Robin Thicke has finally admitted to something that we’ve been thinking all along. No, not that Blurred Lines was a sexist mess, but that his 2014 album "Paula", made in an attempt to win his wife Paula Patton back, was a really, really bad idea.
Thicke gave a surprisingly-grown up interview to the New York Times, discussing the on-going "Blurred Lines" lawsuit, the persistently awful message behind 2013’s big hit and how his worst mistake with making an album about his estranged wife was releasing that album into the world in the first place.
“My songwriting has always been autobiographical,” he admits, which raises alarms when you remember how weird and pervy most of Blurred Lines lyrical content is.
“The "Paula" album was no different. I was struggling through my toughest time, and I decided to share it. And I remember my team didn’t want me to put it out, but they stuck by me,”
Asked if he would have done anything differently, he surmises:
“I wouldn’t have promoted or sold it.”
Not because he thought it was terrible and a bit creepy singing about a woman that is trying to legally separate from him, though.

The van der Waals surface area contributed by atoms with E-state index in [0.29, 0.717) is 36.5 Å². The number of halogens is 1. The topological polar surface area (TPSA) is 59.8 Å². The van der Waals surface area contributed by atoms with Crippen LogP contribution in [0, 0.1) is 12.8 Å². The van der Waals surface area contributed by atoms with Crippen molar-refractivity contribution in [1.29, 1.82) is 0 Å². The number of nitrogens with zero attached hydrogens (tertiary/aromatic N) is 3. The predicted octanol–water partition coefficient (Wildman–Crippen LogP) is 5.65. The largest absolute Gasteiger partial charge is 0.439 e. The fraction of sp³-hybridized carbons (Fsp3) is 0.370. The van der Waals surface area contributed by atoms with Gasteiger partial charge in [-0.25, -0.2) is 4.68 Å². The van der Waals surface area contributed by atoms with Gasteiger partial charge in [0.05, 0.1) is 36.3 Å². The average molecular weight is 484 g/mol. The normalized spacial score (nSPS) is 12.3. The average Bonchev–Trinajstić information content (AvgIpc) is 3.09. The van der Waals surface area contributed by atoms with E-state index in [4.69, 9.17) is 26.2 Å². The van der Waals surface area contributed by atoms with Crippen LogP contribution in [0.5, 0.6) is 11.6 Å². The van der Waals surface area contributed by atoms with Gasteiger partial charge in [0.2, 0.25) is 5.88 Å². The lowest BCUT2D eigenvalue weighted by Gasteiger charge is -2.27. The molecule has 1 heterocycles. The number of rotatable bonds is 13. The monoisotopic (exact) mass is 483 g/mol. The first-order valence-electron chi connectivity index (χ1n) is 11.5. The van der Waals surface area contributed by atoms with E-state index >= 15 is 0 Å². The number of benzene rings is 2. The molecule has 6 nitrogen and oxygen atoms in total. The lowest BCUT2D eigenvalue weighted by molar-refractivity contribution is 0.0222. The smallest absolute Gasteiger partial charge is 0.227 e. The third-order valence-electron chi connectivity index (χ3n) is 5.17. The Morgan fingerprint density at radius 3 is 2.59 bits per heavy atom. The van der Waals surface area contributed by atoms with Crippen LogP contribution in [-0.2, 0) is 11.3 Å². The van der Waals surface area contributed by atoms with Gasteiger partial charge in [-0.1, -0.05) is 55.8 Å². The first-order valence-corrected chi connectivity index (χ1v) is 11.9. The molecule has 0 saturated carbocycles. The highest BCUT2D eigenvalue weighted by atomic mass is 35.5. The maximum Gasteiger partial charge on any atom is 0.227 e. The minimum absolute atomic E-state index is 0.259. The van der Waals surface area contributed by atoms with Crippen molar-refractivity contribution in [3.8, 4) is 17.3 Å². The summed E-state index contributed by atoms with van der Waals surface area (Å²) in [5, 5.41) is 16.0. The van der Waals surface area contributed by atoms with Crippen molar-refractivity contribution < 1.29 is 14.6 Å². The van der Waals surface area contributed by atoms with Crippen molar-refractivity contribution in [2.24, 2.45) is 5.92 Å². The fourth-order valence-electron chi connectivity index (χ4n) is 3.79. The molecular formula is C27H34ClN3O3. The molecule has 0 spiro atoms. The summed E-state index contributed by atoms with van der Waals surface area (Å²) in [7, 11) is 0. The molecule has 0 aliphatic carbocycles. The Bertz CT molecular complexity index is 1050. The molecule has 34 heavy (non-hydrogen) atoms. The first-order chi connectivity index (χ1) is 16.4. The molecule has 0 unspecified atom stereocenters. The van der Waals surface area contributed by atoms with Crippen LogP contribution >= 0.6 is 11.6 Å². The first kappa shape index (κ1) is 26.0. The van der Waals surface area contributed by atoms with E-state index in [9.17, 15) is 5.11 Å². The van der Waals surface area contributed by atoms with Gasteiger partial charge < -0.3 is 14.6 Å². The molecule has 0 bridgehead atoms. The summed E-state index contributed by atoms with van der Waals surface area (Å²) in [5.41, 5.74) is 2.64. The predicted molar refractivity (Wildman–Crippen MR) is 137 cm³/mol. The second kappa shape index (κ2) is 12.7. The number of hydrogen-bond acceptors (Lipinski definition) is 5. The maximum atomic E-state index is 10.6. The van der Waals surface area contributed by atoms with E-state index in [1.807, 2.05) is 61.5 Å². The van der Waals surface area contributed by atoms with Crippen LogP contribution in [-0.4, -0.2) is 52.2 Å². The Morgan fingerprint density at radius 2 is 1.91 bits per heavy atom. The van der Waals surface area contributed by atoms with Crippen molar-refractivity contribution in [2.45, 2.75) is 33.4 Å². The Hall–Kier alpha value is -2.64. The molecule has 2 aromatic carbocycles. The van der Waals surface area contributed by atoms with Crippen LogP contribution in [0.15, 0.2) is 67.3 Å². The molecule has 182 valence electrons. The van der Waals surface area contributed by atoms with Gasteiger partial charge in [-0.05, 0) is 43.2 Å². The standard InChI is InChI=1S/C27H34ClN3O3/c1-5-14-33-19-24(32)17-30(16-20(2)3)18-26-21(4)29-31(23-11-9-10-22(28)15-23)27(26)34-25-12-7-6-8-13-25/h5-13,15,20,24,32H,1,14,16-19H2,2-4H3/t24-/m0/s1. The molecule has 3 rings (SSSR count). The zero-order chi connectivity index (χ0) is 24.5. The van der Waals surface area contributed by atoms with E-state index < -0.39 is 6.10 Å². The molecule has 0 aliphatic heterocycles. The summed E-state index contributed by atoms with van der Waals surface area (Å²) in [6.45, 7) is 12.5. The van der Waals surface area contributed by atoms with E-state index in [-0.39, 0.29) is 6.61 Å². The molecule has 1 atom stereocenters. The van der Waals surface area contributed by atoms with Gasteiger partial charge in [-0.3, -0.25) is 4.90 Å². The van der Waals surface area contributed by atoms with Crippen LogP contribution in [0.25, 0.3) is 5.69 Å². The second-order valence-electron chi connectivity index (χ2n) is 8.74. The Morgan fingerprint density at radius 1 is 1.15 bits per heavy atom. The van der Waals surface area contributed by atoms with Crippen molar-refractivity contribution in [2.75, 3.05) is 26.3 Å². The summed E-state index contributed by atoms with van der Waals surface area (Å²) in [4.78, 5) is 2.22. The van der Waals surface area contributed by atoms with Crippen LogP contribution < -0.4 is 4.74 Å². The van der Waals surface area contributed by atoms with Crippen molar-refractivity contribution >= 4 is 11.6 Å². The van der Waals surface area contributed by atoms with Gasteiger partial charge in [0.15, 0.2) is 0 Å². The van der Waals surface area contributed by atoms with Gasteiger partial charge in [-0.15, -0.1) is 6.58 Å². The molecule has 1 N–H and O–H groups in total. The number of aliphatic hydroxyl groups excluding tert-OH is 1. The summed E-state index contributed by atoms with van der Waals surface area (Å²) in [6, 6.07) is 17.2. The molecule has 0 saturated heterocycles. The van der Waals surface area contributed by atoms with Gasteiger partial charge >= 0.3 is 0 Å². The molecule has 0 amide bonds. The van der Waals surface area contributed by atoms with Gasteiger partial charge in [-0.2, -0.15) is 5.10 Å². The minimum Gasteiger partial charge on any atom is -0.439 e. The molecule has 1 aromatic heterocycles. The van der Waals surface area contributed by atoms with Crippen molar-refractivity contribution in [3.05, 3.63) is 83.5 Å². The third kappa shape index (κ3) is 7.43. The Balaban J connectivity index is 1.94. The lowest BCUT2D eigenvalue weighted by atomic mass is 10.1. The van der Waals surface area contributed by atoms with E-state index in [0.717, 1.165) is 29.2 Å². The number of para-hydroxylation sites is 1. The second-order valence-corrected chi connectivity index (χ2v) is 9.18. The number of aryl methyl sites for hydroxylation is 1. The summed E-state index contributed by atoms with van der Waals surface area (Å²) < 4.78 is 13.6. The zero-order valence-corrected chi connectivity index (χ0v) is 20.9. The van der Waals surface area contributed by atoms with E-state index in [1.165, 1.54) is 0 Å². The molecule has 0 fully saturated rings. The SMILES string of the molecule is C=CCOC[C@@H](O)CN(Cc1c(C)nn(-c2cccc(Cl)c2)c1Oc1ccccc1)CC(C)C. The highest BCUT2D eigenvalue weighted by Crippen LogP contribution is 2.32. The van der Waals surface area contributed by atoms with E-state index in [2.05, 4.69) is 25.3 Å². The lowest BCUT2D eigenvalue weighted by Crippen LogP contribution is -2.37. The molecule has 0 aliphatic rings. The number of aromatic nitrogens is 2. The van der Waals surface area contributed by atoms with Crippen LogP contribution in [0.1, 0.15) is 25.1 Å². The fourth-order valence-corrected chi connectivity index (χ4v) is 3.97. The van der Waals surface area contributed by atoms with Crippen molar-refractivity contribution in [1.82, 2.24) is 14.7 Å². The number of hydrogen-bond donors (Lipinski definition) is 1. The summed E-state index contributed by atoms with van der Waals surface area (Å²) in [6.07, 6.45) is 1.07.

“I would have given it away. That would have kept the purity of the message intact.”
Thicke also admits that the people who thought "Blurred Lines" had a really weird message might have a point, although it wasn’t his plan when he wrote it with Pharrell.
“Pharrell and I have never and would never write a song with any negative connotation like that. I think the song on its own – I don’t think that would have existed. Once the video came out, that changed the conversation.”
He also tells the NYT that after his infamously awful performance at the BET performance with Miley Cyrus, his best friend told him he looked like a sucker.
“What I thought was romantic was just embarrassing,” he says.
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